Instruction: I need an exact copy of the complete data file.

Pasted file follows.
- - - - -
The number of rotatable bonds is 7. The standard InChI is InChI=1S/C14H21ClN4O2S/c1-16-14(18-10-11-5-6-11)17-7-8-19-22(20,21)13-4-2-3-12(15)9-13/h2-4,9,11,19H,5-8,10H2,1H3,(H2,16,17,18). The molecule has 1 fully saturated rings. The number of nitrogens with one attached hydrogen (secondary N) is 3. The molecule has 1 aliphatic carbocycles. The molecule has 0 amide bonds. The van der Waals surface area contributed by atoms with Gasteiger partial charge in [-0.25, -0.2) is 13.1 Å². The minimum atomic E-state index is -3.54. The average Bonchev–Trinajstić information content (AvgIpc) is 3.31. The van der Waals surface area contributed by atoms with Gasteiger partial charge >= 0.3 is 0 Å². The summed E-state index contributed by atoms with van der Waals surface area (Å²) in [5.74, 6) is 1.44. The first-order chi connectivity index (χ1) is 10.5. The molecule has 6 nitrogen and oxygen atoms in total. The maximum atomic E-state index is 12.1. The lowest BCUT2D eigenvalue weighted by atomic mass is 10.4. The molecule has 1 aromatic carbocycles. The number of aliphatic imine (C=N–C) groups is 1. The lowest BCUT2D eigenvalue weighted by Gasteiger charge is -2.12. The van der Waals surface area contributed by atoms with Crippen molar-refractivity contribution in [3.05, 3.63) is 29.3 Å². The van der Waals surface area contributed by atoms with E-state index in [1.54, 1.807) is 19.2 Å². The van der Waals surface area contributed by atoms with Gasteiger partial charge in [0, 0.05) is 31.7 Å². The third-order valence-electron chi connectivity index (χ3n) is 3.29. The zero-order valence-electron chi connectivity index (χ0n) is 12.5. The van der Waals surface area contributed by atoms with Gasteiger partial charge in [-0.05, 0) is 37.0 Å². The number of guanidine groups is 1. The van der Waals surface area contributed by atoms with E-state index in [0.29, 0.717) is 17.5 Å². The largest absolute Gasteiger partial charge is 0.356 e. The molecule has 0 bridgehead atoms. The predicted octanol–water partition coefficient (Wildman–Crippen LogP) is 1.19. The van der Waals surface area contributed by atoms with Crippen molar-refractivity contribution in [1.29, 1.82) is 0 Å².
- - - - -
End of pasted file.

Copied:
The number of rotatable bonds is 7. The standard InChI is InChI=1S/C14H21ClN4O2S/c1-16-14(18-10-11-5-6-11)17-7-8-19-22(20,21)13-4-2-3-12(15)9-13/h2-4,9,11,19H,5-8,10H2,1H3,(H2,16,17,18). The molecule has 1 fully saturated rings. The number of nitrogens with one attached hydrogen (secondary N) is 3. The molecule has 1 aliphatic carbocycles. The molecule has 0 amide bonds. The van der Waals surface area contributed by atoms with Gasteiger partial charge in [-0.25, -0.2) is 13.1 Å². The minimum atomic E-state index is -3.54. The average Bonchev–Trinajstić information content (AvgIpc) is 3.31. The van der Waals surface area contributed by atoms with Gasteiger partial charge >= 0.3 is 0 Å². The summed E-state index contributed by atoms with van der Waals surface area (Å²) in [5.74, 6) is 1.44. The first-order chi connectivity index (χ1) is 10.5. The molecule has 6 nitrogen and oxygen atoms in total. The maximum atomic E-state index is 12.1. The lowest BCUT2D eigenvalue weighted by atomic mass is 10.4. The molecule has 1 aromatic carbocycles. The number of aliphatic imine (C=N–C) groups is 1. The lowest BCUT2D eigenvalue weighted by Gasteiger charge is -2.12. The van der Waals surface area contributed by atoms with Crippen molar-refractivity contribution in [3.05, 3.63) is 29.3 Å². The van der Waals surface area contributed by atoms with E-state index in [1.54, 1.807) is 19.2 Å². The van der Waals surface area contributed by atoms with Gasteiger partial charge in [0, 0.05) is 31.7 Å². The third-order valence-electron chi connectivity index (χ3n) is 3.29. The zero-order valence-electron chi connectivity index (χ0n) is 12.5. The van der Waals surface area contributed by atoms with Gasteiger partial charge in [-0.05, 0) is 37.0 Å². The number of guanidine groups is 1. The van der Waals surface area contributed by atoms with E-state index in [0.29, 0.717) is 17.5 Å². The largest absolute Gasteiger partial charge is 0.356 e. The molecule has 0 bridgehead atoms. The predicted octanol–water partition coefficient (Wildman–Crippen LogP) is 1.19. The van der Waals surface area contributed by atoms with Crippen molar-refractivity contribution in [1.29, 1.82) is 0 Å².